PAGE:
The Cheviot, the Stag and the Peacock
But the reactions are worth noticing, even our finest writers are confused. Alex Massie, reverts to his go-to line of patter that “there is no need for anything to be done at all” in a column in The Times.
There’s more than a whiff of tweed about his recounting of his own first shoot – where we’re told that he “killed the beast with a single shot” before explaining inexplicably that – “The future lies in meat grown in laboratories.”
This trope that if you haven’t actually shot skinned and canned the content of your Fray Bentos, you’re a raving hypocrite is rife. But there’s more going on to this defensive twitch that the “Huntress” has revealed.
One of the best things to come out of 2014 was Andrew Tickell – aka the Peat Worrier – a sort of hirsute Alban Gore Vidal. But on the issue of hunting where he complaints of “yet another wave of incurious metropolitan commentary, dripping with dumb incomprehension and stereotyping” – it becomes problematic. Tickell’s commentary is always eloquent and his rapier wit is legendary. But there’s a danger of lapsing in to a prolix conservatism. In a rather beautiful piece Tickell recounts seeing ‘a pod of dolphins’, the ‘magnitude of a golden eagle, unfurled wing’ and ‘deadly toadstools’.
He goes on to explain: “all this life was double-threaded with death. And I’m not sure most urban weans in Scotland know anything similar.”
‘Urban’ is a code-word and you’d have to question whether the urban weans are really as cosseted and protected from death as the writer suggests.
This really isn’t about dumb incomprehension, it’s a moment where we have the potential for people to wake up and join the dots between land management, land ownership, environment and economy.
Way back in 2010 Jason Cowley at the New Statesman chartered the decline in interest in land ownership as a political issue that had after all dominated since the 18th Century. He argued that: “The explicit connection between land ownership and political power was not severed finally until 1999, when most of the hereditary peers were removed from the House of Lords by New Labour.”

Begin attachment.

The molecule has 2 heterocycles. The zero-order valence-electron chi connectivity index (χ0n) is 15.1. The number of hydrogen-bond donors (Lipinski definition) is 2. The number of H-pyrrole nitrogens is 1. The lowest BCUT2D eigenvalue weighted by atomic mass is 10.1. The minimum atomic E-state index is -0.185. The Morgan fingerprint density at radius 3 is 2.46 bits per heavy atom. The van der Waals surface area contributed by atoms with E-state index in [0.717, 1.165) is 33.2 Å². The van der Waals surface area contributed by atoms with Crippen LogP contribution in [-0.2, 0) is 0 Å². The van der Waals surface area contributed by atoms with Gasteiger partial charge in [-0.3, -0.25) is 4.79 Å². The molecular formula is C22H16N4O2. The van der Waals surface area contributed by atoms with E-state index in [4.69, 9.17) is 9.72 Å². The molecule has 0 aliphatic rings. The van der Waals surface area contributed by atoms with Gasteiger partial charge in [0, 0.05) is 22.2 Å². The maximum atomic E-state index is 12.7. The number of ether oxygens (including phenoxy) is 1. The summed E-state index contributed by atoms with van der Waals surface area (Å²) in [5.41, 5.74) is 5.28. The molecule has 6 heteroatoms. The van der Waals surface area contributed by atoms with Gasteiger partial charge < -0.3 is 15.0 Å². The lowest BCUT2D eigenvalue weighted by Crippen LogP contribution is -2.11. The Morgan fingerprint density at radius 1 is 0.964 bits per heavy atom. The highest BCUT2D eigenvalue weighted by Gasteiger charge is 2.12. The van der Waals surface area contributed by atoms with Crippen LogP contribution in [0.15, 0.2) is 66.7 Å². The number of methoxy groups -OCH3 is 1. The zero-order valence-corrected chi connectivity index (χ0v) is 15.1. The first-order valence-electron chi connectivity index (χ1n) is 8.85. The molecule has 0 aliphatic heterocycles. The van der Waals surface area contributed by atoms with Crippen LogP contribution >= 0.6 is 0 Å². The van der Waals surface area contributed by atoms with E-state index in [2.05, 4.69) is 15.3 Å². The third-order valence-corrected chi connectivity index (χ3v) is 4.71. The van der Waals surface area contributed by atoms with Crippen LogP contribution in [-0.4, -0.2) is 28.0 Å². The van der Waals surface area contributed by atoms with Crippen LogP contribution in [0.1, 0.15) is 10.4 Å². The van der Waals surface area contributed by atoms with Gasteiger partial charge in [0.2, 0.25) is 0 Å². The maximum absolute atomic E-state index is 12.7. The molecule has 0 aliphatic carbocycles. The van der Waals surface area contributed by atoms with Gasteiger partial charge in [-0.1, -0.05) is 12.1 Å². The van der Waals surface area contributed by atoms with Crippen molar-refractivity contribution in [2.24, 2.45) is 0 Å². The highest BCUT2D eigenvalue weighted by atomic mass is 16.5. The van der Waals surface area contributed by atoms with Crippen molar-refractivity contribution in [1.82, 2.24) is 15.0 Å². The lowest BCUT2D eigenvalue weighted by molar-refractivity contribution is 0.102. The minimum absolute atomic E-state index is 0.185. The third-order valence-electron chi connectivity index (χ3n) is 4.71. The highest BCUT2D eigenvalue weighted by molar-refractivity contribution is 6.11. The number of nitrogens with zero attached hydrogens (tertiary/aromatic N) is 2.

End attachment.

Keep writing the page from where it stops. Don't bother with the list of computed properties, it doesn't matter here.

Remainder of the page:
But such connections aren’t quite so easy to sever.
Describing the Duke of Bedford, (owner of Woburn Abbey, a 13,000-acre estate in Buckinghamshire, Woburn Golf Club and Woburn Safari Park, estimated to be worth £489m) he lays out how he is part of a nexus of landed power:
“He and his extended family are part of the “cousinhood”, the secretive network of 6,000 aristocratic families and their relatives who, through intermarriage, continue to own much of the land of the British Isles, and whose influence and control were historically exerted through the Conservative and Whig parties, the House of Lords, Oxford and Cambridge, the Crown and the armed forces.
The cousinhood, as well as the institutional landowners, continue to profit – often through uncovenanted benefits, such as when previously worthless land becomes fortuitously valuable – from the great land-grabs of British history: the Norman Conquest; the dissolution of the monasteries by Henry VIII, which freed up a quarter of the land of England and Wales for redistribution to allies including some Oxbridge colleges, and among families of influence that were prepared to embrace the new religion; Oliver Cromwell’s capture of Church and Crown land (much of the Crown’s lands were not returned after the restoration in 1660); the Highland clearances and the enclosures of common land into private estates from the end of the 17th century up to the mid-19th century. Even today, much of the land owned by the cousinhood is not registered; Her Majesty’s Land Registry has not carried out a cadastral survey of Britain, and it was confirmed to me that as much as 30 per cent of the land in England and Wales remains unregistered.
In 2007, the Land Registry expressed the ambition to embark on a nationwide survey of land ownership – nothing less than the compilation of a contemporary Domesday Book. Little progress was made. Like so many public bodies, the Land Registry is now being reduced and weakened by public spending cuts.”